I often like to tease my parents because they both now both qualify for free bus travel – one of the many ‘perks’ of being ‘old’. Half-jokingly I say they are the lucky generation. Buying a house in the 1960s, enabled a massive increase in wealth. They benefited from an era of full employment and greater relative job security. Neither went to university (so had no student loan to pay off ). But, in those days, a degree wasn’t so necessary (My Dad was last year to train as an accountant without even an A-level) 30 years later, with their mortgage paid off, their outgoings are relatively modest. Yet, despite the relative comfort of this generation, they are still entitled to a whole host of perks and benefits in kind from our ‘generous’ government.
Compare that to the younger generation. Getting on the property ladder is very difficult – unless you are willing to take on excessive amounts of debt (probably to add to your student loans) The effect is that young people face high rents or high mortgage payments. Amongst young people, unemployment is very high. (18%) Those with jobs still face the harsher realities of the modern workforce – zero hour contracts, greater job insecurity and the very modern development of under-employment.
However, the baby boomers generation is quite politically powerful. Chancellors never seem to lose an opportunity to give more benefits to pensioners – free TV license, free bus pass, winter fuel discount. However, those who face unemployment and declining real wages, will see only rising living costs and little support. The costs of youth unemployment (both economic and social) are exceptionally high, but politically, there seems to be relatively little concern.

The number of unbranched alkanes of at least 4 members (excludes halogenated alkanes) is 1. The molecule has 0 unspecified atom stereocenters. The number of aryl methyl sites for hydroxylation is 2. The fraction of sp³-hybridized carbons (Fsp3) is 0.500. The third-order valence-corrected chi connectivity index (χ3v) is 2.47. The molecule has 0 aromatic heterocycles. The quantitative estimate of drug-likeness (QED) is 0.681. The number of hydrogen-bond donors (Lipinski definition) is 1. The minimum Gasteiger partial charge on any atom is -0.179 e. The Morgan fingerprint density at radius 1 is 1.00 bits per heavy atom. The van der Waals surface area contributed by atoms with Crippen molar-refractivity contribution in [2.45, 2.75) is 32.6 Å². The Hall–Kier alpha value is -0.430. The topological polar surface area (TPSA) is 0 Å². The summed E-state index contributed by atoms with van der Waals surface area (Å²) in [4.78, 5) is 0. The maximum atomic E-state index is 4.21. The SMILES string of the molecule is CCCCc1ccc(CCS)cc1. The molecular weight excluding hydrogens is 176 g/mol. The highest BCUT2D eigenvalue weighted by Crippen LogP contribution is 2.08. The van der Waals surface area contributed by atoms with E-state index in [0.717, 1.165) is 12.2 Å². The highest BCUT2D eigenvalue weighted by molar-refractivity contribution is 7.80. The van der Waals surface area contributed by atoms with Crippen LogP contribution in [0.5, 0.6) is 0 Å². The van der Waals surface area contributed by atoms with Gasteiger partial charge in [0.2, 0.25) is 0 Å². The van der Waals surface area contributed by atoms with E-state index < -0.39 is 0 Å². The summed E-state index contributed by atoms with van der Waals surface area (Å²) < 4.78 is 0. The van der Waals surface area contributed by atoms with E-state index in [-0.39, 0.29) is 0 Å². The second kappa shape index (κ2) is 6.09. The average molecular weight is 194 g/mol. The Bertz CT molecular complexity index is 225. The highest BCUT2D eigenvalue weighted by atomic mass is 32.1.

A recent report by the IFS show rising income disparity between the generations.
- The median – or middle – income of the over 60s grew by 2-3% between 2007/08 and 2011/12, continuing a long-term trend.
- Yet, the median income of people in their 20s fell by 12% over the same period, allowing for inflation. This was the largest fall of any age group, owing to low or frozen wages and high unemployment.
- According to dept of work and pensions 1 in 6 children now live in poverty.
The decline in pension poverty is very good and signs of social progress. But, maybe we should be giving free bus travel not to pensioners, but those who are unemployed or seeking a more permanent job.
Benefits in Kind
It is also important to bear in mind that income is only one factor that determines living standards. If you can live rent free (having paid off mortgage) and you also gain other free perks, that gives much greater security and discretionary income than having to pay a fortune for rent and paying off a student loan.
Falling real wages
With stagnant wages and unemployment, real incomes are falling. Wages are not index linked like pensions and other benefits